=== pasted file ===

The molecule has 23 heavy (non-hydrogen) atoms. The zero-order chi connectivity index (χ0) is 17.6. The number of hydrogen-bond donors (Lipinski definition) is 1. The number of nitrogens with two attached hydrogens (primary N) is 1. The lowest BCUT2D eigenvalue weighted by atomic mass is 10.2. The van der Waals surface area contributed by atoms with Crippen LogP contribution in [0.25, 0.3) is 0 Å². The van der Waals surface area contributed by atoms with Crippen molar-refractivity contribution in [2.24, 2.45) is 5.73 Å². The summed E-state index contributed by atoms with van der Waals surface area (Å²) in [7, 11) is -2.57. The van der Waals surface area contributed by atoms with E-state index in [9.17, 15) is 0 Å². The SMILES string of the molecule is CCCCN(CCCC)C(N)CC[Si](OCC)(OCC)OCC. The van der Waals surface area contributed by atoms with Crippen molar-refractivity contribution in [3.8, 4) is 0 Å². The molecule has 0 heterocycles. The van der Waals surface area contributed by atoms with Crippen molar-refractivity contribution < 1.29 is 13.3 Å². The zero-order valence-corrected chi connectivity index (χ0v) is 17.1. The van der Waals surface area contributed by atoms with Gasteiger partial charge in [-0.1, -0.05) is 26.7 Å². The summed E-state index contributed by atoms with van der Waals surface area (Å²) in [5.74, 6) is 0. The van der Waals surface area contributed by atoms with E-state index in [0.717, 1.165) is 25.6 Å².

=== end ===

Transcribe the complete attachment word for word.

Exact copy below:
The molecule has 23 heavy (non-hydrogen) atoms. The zero-order chi connectivity index (χ0) is 17.6. The number of hydrogen-bond donors (Lipinski definition) is 1. The number of nitrogens with two attached hydrogens (primary N) is 1. The lowest BCUT2D eigenvalue weighted by atomic mass is 10.2. The van der Waals surface area contributed by atoms with Crippen LogP contribution in [0.25, 0.3) is 0 Å². The van der Waals surface area contributed by atoms with Crippen molar-refractivity contribution in [2.24, 2.45) is 5.73 Å². The summed E-state index contributed by atoms with van der Waals surface area (Å²) in [7, 11) is -2.57. The van der Waals surface area contributed by atoms with E-state index in [9.17, 15) is 0 Å². The SMILES string of the molecule is CCCCN(CCCC)C(N)CC[Si](OCC)(OCC)OCC. The van der Waals surface area contributed by atoms with Crippen molar-refractivity contribution in [3.8, 4) is 0 Å². The molecule has 0 heterocycles. The van der Waals surface area contributed by atoms with Crippen molar-refractivity contribution < 1.29 is 13.3 Å². The zero-order valence-corrected chi connectivity index (χ0v) is 17.1. The van der Waals surface area contributed by atoms with Gasteiger partial charge in [-0.1, -0.05) is 26.7 Å². The summed E-state index contributed by atoms with van der Waals surface area (Å²) in [5.74, 6) is 0. The van der Waals surface area contributed by atoms with E-state index in [0.717, 1.165) is 25.6 Å².